On This Page: October, No. 267

Derivatives are a class of financial instruments that derive their value from some underlying commodity, security, index, or other asset. Futures and options are common forms of derivatives. This article explains how clearing and settlement systems for exchange traded derivatives work.

Clearing and Settlement of Exchange Traded Derivatives
Last Updated: 09/15/09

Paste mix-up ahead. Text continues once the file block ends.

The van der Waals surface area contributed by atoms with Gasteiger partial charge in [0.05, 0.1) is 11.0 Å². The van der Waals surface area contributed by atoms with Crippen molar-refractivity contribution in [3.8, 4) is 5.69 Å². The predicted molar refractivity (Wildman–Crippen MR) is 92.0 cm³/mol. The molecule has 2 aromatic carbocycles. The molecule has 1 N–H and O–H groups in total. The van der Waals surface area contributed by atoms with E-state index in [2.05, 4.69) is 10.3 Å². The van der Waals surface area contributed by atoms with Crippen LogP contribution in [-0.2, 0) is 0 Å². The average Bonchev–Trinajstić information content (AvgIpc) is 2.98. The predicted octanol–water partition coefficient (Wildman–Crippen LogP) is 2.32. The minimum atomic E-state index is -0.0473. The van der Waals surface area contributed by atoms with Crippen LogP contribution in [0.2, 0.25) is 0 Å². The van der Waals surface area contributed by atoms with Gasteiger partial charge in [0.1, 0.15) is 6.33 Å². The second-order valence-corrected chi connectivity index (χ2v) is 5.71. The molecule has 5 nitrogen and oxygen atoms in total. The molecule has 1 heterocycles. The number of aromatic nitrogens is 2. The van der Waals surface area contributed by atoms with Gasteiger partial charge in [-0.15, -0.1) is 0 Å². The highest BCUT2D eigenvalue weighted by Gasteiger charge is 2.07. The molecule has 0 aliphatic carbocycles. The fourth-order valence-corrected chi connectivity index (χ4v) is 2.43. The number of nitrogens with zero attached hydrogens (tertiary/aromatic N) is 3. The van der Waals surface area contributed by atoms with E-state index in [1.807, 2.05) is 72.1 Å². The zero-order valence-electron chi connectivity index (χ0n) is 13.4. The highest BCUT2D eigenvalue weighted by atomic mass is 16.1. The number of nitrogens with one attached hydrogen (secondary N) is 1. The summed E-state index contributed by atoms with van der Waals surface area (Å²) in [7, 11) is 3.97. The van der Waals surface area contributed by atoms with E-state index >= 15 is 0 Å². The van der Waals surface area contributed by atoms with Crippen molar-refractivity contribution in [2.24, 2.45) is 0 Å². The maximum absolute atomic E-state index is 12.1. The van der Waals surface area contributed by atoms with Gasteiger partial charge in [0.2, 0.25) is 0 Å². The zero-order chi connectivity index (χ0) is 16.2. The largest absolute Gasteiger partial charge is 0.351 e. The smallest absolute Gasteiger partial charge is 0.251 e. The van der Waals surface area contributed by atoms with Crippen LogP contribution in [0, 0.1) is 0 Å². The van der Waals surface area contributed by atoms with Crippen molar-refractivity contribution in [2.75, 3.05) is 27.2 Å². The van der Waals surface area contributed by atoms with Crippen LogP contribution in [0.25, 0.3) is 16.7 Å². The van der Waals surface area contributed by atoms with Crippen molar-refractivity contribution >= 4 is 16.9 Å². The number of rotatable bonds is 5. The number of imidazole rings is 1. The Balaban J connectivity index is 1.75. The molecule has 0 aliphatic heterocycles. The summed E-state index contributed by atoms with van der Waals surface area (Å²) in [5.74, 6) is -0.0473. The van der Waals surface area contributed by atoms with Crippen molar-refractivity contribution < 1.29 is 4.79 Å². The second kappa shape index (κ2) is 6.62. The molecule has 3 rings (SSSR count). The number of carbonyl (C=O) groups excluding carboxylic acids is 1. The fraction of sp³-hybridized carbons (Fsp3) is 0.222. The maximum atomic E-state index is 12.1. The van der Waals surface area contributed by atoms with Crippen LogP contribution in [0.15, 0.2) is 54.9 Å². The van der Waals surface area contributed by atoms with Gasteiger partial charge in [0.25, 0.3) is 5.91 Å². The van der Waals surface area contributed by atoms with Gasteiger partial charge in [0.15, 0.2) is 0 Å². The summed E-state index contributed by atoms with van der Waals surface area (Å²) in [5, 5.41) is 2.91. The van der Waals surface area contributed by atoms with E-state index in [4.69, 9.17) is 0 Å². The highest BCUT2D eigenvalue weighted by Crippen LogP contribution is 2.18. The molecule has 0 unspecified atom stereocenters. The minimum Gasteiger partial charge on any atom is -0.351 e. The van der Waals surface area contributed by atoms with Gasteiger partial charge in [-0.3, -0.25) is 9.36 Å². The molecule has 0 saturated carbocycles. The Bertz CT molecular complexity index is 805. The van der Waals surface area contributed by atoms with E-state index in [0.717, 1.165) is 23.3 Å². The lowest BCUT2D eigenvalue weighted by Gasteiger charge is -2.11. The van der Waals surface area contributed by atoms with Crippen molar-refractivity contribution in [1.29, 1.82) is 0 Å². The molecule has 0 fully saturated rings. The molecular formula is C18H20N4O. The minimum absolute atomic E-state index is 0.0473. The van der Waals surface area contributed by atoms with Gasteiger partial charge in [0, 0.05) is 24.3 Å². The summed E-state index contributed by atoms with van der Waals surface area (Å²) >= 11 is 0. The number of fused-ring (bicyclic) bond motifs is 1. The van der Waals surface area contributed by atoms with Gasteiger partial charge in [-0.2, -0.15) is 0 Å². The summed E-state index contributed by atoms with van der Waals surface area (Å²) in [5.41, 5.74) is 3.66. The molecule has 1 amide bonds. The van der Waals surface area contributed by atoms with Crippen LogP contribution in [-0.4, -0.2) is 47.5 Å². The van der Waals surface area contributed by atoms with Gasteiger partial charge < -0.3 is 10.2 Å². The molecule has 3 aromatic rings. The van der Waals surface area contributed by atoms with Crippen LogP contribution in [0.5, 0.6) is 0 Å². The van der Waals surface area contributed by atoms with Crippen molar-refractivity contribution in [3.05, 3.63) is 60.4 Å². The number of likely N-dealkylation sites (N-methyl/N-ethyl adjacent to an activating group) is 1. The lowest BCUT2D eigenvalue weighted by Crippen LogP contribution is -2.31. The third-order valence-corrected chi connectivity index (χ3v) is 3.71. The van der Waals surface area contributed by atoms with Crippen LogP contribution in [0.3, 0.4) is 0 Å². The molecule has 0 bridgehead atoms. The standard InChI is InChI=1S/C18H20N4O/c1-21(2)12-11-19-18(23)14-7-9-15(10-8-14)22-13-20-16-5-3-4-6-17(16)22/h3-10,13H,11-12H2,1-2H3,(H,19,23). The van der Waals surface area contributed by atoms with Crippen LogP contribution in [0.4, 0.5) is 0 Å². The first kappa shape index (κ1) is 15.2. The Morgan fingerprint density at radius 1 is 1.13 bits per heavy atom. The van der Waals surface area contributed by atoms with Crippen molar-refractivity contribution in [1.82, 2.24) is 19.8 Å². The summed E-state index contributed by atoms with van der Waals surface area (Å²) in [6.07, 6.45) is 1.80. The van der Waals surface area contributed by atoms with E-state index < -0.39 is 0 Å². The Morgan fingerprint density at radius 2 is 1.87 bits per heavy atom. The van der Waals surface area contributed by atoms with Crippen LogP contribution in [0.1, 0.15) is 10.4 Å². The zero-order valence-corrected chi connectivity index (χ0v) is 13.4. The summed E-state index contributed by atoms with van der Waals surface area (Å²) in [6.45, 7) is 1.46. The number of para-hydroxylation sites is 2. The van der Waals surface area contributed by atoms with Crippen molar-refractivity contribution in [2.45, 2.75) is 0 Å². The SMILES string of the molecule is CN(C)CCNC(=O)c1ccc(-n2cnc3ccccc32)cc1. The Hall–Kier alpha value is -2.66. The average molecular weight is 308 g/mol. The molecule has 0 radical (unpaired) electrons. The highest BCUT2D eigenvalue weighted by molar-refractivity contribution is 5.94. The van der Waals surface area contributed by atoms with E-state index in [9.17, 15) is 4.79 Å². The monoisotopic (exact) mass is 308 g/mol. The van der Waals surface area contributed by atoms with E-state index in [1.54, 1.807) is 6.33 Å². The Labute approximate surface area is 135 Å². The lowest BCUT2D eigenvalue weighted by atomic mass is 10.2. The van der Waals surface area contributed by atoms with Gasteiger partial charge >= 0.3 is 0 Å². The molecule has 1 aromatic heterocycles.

Because of its role in fostering a sound financial system, the Federal Reserve Bank of Chicago has taken a keen interest in clearing and settlement systems for derivatives products, in particular, the risk-management, banking and payment systems that support such clearing and settlement systems. The Seventh Federal Reserve District is home to over half a dozen exchanges and four systemically significant clearing organizations, or central counterparties (CCPs). As these markets have grown, their potential systemic implications for the nation’s financial system have similarly increased. Previous Chicago Fed Letter articles have explained the concepts of clearing and settlement in general, and the settlement of foreign exchange contracts in particular. This Chicago Fed Letter expands upon the general clearing theme, discussing specifically how derivatives CCPs’ margining and settlement systems work and how they affect payment and settlement systems and foster public confidence in organized markets and the financial system in general.